Audiences, by and large, are already skeptical about the DCEU. Man of Steel made only slightly more than T:TDW on almost twice the budget, earning back about 297% of what was spent to make it. Bad word of mouth had a lot to do with that relative lack of success (not failure, mind you, but comparatively). If its sequel, which is essentially what BvS:DoJ is, again falls short of quality expectations, WB and DC are going to have a problem on their hands. Audiences will lose trust in Snyder’s ability to direct a completely pleasurable superhero movie experience; 300 was largely applauded, but wasn’t a “superhero” film, while Watchmen started Snyder’s track record of uneven delivery. Should BvS:DoJ continue the trend, that would make three questionable films in a row for the director. Why would we want to see him tackle the biggest superhero team-up in all of DC-dom if he can’t even handle one with just three main characters?

Extrapolating from that, why would we trust Warner Bros. to be able to deliver a quality interconnected adventure with DC characters? Keep in mind that we credit Christopher Nolan with the Dark Knight trilogy’s success, because it was a standalone series. BvS:DoJ is meant to be part of a much, much bigger universe, one that we’re meant to believe WB and DC are mapping out and controlling over the course of numerous entries. (Suicide Squad might even get a pass because, though it’s very clearly connected to Affleck’s Batman, it certainly feels like something different; it doesn’t center on any of the big heroes that make up the Justice League.) If Dawn of Justice is another peeving exercise, and yet WB has already thrown their support behind its director, what’s that do for audiences’ faith in their grasp of how to handle the DCEU?

A BvS:DoJ failure would prove that the studio has no idea how to manage the DC properties. The issue has always been a concern, as there’s no one looking over the theatrical arch of these characters like Marvel’s Kevin Feige. Instead, WB and DC are putting their trust in their creatives, which isn’t necessarily a bad thing. The problem is they’ve put so much of it on one guy: Snyder. Literally, it’s everything. He’s responsible for establishing every single character in the Justice League, and if he doesn’t do a good job of it, he screws over every other filmmaker working on the solo films.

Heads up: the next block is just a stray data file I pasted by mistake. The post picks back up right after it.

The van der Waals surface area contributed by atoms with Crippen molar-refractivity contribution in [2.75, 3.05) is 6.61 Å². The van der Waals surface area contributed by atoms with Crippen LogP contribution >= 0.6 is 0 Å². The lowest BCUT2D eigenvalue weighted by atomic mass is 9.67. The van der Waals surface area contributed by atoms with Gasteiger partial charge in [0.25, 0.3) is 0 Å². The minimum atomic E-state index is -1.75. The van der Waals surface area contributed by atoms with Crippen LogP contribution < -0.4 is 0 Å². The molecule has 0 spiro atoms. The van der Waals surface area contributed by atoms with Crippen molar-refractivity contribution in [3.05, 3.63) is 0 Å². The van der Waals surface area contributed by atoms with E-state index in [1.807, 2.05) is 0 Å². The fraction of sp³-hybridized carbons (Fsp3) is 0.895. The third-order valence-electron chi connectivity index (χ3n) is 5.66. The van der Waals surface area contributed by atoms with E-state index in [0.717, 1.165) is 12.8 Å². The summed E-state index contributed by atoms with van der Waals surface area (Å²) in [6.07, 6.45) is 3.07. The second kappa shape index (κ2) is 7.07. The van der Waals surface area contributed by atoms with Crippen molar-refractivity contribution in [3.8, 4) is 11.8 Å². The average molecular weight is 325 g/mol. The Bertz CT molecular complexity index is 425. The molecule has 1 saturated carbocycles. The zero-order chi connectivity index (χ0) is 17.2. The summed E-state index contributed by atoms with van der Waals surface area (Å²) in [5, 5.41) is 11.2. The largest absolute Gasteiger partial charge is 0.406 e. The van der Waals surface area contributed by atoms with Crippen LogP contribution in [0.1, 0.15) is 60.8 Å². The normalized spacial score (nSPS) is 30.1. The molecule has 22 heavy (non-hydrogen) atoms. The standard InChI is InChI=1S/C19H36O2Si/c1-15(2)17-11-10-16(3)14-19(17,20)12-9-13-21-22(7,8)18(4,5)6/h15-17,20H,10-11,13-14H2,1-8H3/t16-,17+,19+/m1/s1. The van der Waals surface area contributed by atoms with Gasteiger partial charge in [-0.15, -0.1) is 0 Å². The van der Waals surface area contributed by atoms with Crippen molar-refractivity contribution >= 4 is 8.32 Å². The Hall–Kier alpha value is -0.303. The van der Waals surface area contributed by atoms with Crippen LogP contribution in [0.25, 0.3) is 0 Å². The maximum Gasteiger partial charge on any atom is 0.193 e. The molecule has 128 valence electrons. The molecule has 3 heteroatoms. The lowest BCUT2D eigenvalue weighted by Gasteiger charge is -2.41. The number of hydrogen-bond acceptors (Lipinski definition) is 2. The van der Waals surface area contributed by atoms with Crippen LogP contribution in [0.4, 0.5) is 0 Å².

Patty Jenkins already has Wonder Woman underway, so there’s not much to be done there. It’s the future filmmakers, like James Wan (Aquaman) and whoever ends up directing Ezra Miller in The Flash, who will have to struggle with whatever potential fallout comes from BvS:DoJ or Justice League. None of those films will have a fair shot because Snyder would have already damaged the characters and their overarching, connecting stories. They’re already having to grapple with having these characters debuting in films that could well be tonally very different than what their solo adventures will be like; having those films be underwhelming to boot would make the task even more challenging.

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For sure, this is all complete speculation at this point. Maybe BvS:DoJ is a huge hit and impeccably entertaining, a redemptive moment for Snyder and a watershed one for WB/DC. I truly hope it is, but honestly, does it feel that way? The discourse around the movie so far hasn’t exactly been reassuringly positive, and its success doesn’t feel as guaranteed as, say, Captain America: Civil War. WB is already playing from way, way behind with its grand cinematic superhero universe; should they have to renege on their faith in Snyder and end up pulling him off Justice League, it will throw their entire schedule out of whack and dampen already unsure feelings about the DCEU. Still, it’s hard to imagine they’d have necessarily replaced Snyder even if BvS:DoJ garnered lukewarm reactions, simply because they’d already made loads of behind-the-scenes moves towards entering production.

On the other hand, if they hadn’t said anything, they’d still at least have that option. They could’ve delayed Justice League, fast-tracked a Batman solo film, and maybe even worked out a way to introduce some more characters in standalone movies before teaming them all up in JL — P1. Now, they’re locked into it, if for no other reason than changing their mind would look even worse than backing a dead horse. Announcing Snyder’s start of production on the film already felt like a way to save face; if Batman v Superman: Dawn of Justice isn’t the best DC Comics film to date, that face is going to be pretty well covered in egg.